TWO central Warrnambool financial businesses say a return of up to 50 per cent of office workers from Monday could benefit the city.
But the two smaller firms say they already have many staff back at desks to meet the face-to-face needs of their clients.
The state government from Monday has withdrawn a direction for all people to work from home if they can, now allowing up to 50 per cent of private sector workers to return to offices.
Silvan Ridge principal Steve Harris said many of the firm's 20 staff had returned to the office late last year under strict conditions.
"We never have 20 people in at once, there's various days and hours," he said.
"Everyone who comes in is temperature checked, masks have been compulsory all the time."
He said staff returned because "most clients have a preference to see us face-to-face".
Mr Harris said the business also allowed anyone to work from home if they preferred, adding a return to offices was important for the city's CBD.
"Having people back in the CBD area means they are supporting local coffee shops, food venues, which have struggled through COVID," Mr Harris said.
SHB Business and Wealth partner Barry Brooks also said a return to offices could be an added benefit for cafes and restaurants.
"I think it will be good but we won't know the full affect of the return to offices on the CBD until after the holiday season," he said.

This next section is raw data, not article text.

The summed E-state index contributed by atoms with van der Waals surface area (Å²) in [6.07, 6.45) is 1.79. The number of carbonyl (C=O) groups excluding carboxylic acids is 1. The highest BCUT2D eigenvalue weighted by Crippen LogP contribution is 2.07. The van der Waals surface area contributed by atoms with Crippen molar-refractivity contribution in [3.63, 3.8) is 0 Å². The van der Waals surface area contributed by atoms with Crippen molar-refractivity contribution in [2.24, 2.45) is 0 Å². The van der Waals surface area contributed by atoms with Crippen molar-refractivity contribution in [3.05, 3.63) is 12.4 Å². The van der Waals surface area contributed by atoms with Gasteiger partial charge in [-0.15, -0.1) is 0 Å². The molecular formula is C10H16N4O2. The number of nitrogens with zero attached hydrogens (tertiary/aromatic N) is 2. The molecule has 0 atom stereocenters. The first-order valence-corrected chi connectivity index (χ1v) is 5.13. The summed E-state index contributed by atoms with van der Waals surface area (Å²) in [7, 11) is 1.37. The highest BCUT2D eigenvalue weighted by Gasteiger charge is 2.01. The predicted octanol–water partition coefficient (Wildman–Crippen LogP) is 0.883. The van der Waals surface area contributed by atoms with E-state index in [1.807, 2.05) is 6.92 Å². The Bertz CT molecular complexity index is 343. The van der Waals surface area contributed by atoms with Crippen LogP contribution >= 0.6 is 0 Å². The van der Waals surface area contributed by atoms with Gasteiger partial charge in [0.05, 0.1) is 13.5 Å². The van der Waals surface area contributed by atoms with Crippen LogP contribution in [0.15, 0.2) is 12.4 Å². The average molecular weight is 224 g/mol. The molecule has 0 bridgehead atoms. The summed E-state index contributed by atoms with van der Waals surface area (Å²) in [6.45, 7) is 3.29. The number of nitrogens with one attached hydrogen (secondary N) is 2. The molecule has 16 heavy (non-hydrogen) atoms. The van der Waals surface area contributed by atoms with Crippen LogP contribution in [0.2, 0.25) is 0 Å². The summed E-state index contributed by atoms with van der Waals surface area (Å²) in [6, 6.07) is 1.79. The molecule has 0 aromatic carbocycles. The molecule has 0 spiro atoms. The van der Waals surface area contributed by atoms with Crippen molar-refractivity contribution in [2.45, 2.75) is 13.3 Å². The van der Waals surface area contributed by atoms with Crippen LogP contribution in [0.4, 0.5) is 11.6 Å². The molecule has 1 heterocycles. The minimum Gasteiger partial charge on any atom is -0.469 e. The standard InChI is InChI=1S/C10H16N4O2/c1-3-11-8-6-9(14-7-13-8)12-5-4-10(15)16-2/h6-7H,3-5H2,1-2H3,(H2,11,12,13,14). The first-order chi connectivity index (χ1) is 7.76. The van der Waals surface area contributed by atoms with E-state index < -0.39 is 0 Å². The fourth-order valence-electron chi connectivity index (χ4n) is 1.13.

Mr Brooks said the 30 person office had about 80 per cent of people returning to their desks towards the end of last year.
"We have always been flexible. But our office space is of a size, and our COVID plan is in place, that really there should be no discomfort working from the office from a COVID point of view," he said.
Mr Brooks said workers had mixed views on whether working from home was beneficial.
"A lot of the staff were keen to return just for the interaction with others. It is debatable about whether it was more or less efficient. Some were more efficient at home, others weren't," he said.
Koroit Street's Daily Grain owner Glenn Scott said while the holiday season had been busy for the cafe, workers returning to offices could be "the boost just to keep it all flowing".
"We don't know if that is going to be a large trade or a little bit extra on top. We have offices above us, which have up to 60 workers in it that haven't been there for quite a while now."
A quarter of public sector workers can return to offices on Monday, but a Warrnambool City Council spokesman said "we aren't anticipating a change to our current staffing arrangements".
Warrnambool mayor Vicki Jellie said individuals would need to have discussions with their employers about what was best for them, their business and COVIDSafe.
"It would be lovely to get the city back to what we were post COVID, but we must do it carefully," Cr Jellie said.
"A lot of people have worked at home and it has suited them. Other people might want to get back because they miss that interaction a business or factory might have.
"I encourage people to try and get back to what's normal now whatever that may be for that business."
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